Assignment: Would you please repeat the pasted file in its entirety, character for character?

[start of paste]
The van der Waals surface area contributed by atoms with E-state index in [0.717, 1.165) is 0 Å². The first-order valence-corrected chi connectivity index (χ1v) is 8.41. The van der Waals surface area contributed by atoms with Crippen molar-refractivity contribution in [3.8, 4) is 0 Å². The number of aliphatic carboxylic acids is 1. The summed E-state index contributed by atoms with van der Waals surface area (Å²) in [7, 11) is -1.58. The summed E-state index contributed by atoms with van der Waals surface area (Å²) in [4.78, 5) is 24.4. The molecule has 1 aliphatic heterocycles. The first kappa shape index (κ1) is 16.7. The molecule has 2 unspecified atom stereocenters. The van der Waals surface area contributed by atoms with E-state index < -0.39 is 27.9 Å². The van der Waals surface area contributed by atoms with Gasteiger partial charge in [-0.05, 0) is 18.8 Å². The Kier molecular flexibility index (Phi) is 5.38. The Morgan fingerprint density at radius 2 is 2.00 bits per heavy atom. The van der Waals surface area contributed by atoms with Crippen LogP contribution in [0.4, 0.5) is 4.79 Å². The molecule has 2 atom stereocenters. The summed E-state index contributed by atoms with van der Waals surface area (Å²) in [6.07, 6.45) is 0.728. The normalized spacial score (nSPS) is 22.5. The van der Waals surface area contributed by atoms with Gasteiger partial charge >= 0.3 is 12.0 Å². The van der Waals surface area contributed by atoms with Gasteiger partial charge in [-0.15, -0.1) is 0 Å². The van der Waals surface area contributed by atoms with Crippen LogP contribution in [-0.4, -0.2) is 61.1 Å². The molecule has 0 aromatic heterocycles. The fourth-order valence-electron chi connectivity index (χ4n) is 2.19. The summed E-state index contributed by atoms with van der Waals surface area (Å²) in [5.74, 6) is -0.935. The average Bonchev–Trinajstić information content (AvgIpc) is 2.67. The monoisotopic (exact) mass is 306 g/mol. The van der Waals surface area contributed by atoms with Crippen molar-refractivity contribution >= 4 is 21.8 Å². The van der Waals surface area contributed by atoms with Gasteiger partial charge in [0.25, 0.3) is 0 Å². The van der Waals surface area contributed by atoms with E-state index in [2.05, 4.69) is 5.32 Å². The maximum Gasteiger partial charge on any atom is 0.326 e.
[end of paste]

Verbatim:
The van der Waals surface area contributed by atoms with E-state index in [0.717, 1.165) is 0 Å². The first-order valence-corrected chi connectivity index (χ1v) is 8.41. The van der Waals surface area contributed by atoms with Crippen molar-refractivity contribution in [3.8, 4) is 0 Å². The number of aliphatic carboxylic acids is 1. The summed E-state index contributed by atoms with van der Waals surface area (Å²) in [7, 11) is -1.58. The summed E-state index contributed by atoms with van der Waals surface area (Å²) in [4.78, 5) is 24.4. The molecule has 1 aliphatic heterocycles. The first kappa shape index (κ1) is 16.7. The molecule has 2 unspecified atom stereocenters. The van der Waals surface area contributed by atoms with E-state index < -0.39 is 27.9 Å². The van der Waals surface area contributed by atoms with Gasteiger partial charge in [-0.05, 0) is 18.8 Å². The Kier molecular flexibility index (Phi) is 5.38. The Morgan fingerprint density at radius 2 is 2.00 bits per heavy atom. The van der Waals surface area contributed by atoms with Crippen LogP contribution in [0.4, 0.5) is 4.79 Å². The molecule has 2 atom stereocenters. The summed E-state index contributed by atoms with van der Waals surface area (Å²) in [6.07, 6.45) is 0.728. The normalized spacial score (nSPS) is 22.5. The van der Waals surface area contributed by atoms with Gasteiger partial charge >= 0.3 is 12.0 Å². The van der Waals surface area contributed by atoms with Gasteiger partial charge in [-0.15, -0.1) is 0 Å². The van der Waals surface area contributed by atoms with Crippen LogP contribution in [-0.4, -0.2) is 61.1 Å². The molecule has 0 aromatic heterocycles. The fourth-order valence-electron chi connectivity index (χ4n) is 2.19. The summed E-state index contributed by atoms with van der Waals surface area (Å²) in [5.74, 6) is -0.935. The average Bonchev–Trinajstić information content (AvgIpc) is 2.67. The monoisotopic (exact) mass is 306 g/mol. The van der Waals surface area contributed by atoms with Crippen molar-refractivity contribution >= 4 is 21.8 Å². The van der Waals surface area contributed by atoms with Gasteiger partial charge in [0.25, 0.3) is 0 Å². The van der Waals surface area contributed by atoms with E-state index in [2.05, 4.69) is 5.32 Å². The maximum Gasteiger partial charge on any atom is 0.326 e.